His wife is talking to this faded American ballerina who's living in Paris. They're going to be working on a children's musical together. It turns out that this and the film are second ditch efforts after an Off-Broadway production they were trying to run ran out of steam and money in rehearsals. No, these are bland Americans, nothing Runyonesque or even Damonic about them. Their kid is assembling a cardboard working camera, probably a freebie from the Fuji booth. About nine years old, obviously bored, but not impatient, which seems surprising, he seems intelligent but he's not at all enthused or interested by being here, this is reason enough for me to ignore him, though I usually like smart kids.

Carl's telling me about some of the new developments in copyright's regarding 'intellectual property' and how that's going to be applied to software. I recall both: Lotus suing one of their competitors for making their program 'look and feel' too much like theirs, although the 'program' behind it is different; and: my friend Ken, has written a program which he's marketing through his company - he's been concerned about the ethics of the French company - apparently the French are close to the Japanese in idea stealing. Lawyer Person tells me Ken should almost hope that they steal, then whack them with a lawsuit. I get his business card to forward to Ken, who knows? I wish them good luck with the film, I feel strangely sorry for them, they'll need it.

This is fantastic, the palais is empty, I explore, the grown-ups are gone. I run around the several levels, ducking up stairwells, I find the roof and survey all around. I go down a corridor with mostly shut offices, risking discovery; I try to appear as if I know where I am. It's about six o'clock, it occurs to me that I could just stay in the building and then sneak into the Premiers that night with all the celebs, but, I'm not dressed to get away with it, and the film that night is Nouvelle Vague, the new Godard, which I'm not interested in. After a bit more on the roof (I'm joined by some lost Italian tourists), I leave the Palais before the magic grows thin.

I meander towards the cinema where I saw the Russian movie yesterday - maybe I'll get another offer, (maybe 'Plot Against Harry'?). No luck, I explore my way towards the train station, trying to decide whether to eat here or back in Juan Les Pins. The lagged tiredness is returning. I'm eyeing a cafe, when I notice this tall thin plain woman who looks familiar, not just because she's American, and is sort of a type... it's Ellen McWhirter, one of my professors from the U of P English Dept.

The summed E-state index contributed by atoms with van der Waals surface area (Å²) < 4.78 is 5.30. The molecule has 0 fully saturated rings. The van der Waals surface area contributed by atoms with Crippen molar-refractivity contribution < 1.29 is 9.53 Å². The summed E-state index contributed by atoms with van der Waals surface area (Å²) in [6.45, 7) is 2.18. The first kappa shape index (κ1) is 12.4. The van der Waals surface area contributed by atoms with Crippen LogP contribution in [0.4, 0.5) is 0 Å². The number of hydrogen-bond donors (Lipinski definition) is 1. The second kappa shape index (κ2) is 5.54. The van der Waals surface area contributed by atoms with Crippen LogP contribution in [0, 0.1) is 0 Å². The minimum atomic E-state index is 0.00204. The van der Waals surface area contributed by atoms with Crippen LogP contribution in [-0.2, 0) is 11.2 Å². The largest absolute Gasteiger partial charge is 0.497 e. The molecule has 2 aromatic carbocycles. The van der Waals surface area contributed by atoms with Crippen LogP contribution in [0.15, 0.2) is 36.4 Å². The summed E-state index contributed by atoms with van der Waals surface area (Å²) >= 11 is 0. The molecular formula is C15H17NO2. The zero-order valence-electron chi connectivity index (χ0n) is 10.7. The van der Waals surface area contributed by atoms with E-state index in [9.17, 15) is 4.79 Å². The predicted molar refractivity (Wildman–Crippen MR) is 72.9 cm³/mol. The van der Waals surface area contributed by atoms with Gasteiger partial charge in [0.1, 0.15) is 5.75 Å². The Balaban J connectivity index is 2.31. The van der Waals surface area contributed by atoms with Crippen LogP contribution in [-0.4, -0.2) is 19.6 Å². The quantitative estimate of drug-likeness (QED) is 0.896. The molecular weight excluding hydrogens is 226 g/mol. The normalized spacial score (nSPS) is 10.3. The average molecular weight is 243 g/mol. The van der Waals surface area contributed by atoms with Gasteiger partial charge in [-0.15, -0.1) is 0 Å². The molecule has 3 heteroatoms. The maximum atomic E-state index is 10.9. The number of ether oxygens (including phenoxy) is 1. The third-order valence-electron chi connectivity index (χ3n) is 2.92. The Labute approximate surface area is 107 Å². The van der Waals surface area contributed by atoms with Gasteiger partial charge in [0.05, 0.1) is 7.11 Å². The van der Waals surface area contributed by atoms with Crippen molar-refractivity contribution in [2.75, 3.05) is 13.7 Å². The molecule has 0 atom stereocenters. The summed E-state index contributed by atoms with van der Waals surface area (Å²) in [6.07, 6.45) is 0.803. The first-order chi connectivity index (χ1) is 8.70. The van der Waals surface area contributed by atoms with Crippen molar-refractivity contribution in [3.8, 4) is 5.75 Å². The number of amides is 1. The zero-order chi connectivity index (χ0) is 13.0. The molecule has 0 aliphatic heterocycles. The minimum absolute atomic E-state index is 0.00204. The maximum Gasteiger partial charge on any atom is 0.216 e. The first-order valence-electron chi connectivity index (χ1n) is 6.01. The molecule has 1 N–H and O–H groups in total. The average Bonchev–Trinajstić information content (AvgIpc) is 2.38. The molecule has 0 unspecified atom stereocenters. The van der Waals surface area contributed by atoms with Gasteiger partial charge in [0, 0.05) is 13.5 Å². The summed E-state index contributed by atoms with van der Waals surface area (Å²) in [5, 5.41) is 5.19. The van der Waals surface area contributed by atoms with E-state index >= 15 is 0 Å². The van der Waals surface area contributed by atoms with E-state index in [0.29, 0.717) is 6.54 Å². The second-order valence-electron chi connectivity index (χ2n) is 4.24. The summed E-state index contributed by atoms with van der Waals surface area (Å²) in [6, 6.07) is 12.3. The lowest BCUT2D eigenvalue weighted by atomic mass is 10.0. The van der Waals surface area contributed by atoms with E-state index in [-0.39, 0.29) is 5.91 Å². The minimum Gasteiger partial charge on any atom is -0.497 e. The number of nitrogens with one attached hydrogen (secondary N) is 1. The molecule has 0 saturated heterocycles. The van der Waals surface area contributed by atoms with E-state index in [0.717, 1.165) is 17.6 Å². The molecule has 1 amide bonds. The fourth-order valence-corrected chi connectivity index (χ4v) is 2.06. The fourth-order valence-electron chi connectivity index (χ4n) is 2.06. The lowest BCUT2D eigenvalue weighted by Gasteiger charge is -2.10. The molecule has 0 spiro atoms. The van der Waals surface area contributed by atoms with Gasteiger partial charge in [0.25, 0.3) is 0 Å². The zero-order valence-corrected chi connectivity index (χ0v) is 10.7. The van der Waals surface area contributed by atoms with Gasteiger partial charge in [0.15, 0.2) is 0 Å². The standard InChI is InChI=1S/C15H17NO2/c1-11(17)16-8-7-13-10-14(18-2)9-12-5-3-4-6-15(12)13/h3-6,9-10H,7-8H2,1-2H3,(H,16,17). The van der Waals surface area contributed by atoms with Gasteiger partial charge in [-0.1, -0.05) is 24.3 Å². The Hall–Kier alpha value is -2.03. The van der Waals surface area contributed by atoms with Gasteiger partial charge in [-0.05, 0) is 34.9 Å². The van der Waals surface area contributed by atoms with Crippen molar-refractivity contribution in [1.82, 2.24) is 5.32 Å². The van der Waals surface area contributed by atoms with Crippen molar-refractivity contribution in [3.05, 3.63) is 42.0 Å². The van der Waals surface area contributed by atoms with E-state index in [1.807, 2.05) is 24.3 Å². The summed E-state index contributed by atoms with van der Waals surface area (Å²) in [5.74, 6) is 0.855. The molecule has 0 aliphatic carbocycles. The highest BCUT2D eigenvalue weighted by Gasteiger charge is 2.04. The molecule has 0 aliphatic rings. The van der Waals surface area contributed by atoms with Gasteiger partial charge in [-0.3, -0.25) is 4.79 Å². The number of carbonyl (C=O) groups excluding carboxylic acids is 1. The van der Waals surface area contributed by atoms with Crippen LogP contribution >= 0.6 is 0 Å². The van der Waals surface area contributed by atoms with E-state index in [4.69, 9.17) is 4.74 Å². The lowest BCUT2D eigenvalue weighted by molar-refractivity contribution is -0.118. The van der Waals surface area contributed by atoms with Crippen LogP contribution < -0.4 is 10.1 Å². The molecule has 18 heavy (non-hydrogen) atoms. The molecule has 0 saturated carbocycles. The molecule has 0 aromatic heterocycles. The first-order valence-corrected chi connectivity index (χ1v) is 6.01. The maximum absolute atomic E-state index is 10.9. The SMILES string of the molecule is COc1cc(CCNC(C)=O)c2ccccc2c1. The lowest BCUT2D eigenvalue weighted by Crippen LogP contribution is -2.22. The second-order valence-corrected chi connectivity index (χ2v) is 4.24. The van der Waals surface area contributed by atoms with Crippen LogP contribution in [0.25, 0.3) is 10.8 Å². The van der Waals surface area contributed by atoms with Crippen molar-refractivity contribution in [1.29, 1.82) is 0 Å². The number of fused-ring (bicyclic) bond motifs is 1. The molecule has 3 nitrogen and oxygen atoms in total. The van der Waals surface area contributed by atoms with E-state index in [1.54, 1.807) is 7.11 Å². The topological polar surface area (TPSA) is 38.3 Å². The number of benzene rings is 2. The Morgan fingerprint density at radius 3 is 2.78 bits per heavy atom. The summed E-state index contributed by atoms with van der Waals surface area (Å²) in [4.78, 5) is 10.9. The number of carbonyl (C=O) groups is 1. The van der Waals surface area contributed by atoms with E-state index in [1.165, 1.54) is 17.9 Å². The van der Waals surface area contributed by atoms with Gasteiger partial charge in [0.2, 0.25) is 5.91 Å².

I approach her timidly and ask. She remembers me. She taught a course on Alfred Hitchcock, for which I developed my impersonation of the same to tease her. She's fairly blasé, she's waiting for a group of friends for dinner. We sit down for a coffee with a butch American woman and a somewhat fey Oriental guy. She's here as an instructor for PENN in CANNES some absurd summer program for rich Penn students. She's got tickets to 'Wild at Heart' and tells me to give up hope of getting any, they're impossible. The group they've been waiting for arrives and I leave, somewhat put off by what seems like gloating or mere disinterest.

Back in Juan Les Pins I rest for a bit, debate whether to bother doing Laundry, it's too late. I must eat to stay healthy, about 10:30 I stalk about, settling once again on Pizza (just about the only reasonable places that are open), but I go for the seafood (Pescadore) for a change, annoyed that it arrives with no cheese whatsoever. Afterwards I wander past the closed tourist arcades and a restaurant for tourists with a live conga band and umbrellaed cocktails. Down another street I am greeted with the welcome sight of a gelati place, and I splurge nearly 35 francs for a waffle sugar cone dipped in chocolate with stracciatella (chocolate chip) and framboise gelati. Strolling back along the promenade, gropers and interlopers on benches, it's a Felliniesque heaven, dimly lit by strings of coloured bulbs swaying slightly in the breeze, trespassing in the sky amidst the quiet stars.

[to be continued in IV Wild Thing...]